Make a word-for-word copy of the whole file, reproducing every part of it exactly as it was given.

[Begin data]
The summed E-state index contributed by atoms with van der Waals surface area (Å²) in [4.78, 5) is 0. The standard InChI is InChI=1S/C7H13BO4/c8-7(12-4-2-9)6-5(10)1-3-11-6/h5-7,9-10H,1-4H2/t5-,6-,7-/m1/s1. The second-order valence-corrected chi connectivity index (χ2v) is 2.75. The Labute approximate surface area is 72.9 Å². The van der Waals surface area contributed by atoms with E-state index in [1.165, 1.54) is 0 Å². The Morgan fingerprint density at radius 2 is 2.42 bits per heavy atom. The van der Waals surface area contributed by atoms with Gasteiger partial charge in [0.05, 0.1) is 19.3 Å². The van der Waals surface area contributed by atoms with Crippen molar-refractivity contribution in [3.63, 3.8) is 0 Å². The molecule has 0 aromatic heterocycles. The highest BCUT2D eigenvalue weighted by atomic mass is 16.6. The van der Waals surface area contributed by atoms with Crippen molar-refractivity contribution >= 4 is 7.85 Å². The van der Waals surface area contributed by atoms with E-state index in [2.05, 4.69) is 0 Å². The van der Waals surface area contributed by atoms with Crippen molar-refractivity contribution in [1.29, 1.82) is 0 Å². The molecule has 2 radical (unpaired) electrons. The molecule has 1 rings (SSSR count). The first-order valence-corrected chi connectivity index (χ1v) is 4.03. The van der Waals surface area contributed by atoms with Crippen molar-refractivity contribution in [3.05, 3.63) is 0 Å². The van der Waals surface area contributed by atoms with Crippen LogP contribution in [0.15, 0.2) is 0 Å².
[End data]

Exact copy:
The summed E-state index contributed by atoms with van der Waals surface area (Å²) in [4.78, 5) is 0. The standard InChI is InChI=1S/C7H13BO4/c8-7(12-4-2-9)6-5(10)1-3-11-6/h5-7,9-10H,1-4H2/t5-,6-,7-/m1/s1. The second-order valence-corrected chi connectivity index (χ2v) is 2.75. The Labute approximate surface area is 72.9 Å². The van der Waals surface area contributed by atoms with E-state index in [1.165, 1.54) is 0 Å². The Morgan fingerprint density at radius 2 is 2.42 bits per heavy atom. The van der Waals surface area contributed by atoms with Gasteiger partial charge in [0.05, 0.1) is 19.3 Å². The van der Waals surface area contributed by atoms with Crippen molar-refractivity contribution in [3.63, 3.8) is 0 Å². The molecule has 0 aromatic heterocycles. The highest BCUT2D eigenvalue weighted by atomic mass is 16.6. The van der Waals surface area contributed by atoms with Crippen molar-refractivity contribution >= 4 is 7.85 Å². The van der Waals surface area contributed by atoms with E-state index in [2.05, 4.69) is 0 Å². The van der Waals surface area contributed by atoms with Crippen molar-refractivity contribution in [1.29, 1.82) is 0 Å². The molecule has 2 radical (unpaired) electrons. The molecule has 1 rings (SSSR count). The first-order valence-corrected chi connectivity index (χ1v) is 4.03. The van der Waals surface area contributed by atoms with Crippen molar-refractivity contribution in [3.05, 3.63) is 0 Å². The van der Waals surface area contributed by atoms with Crippen LogP contribution in [0.15, 0.2) is 0 Å².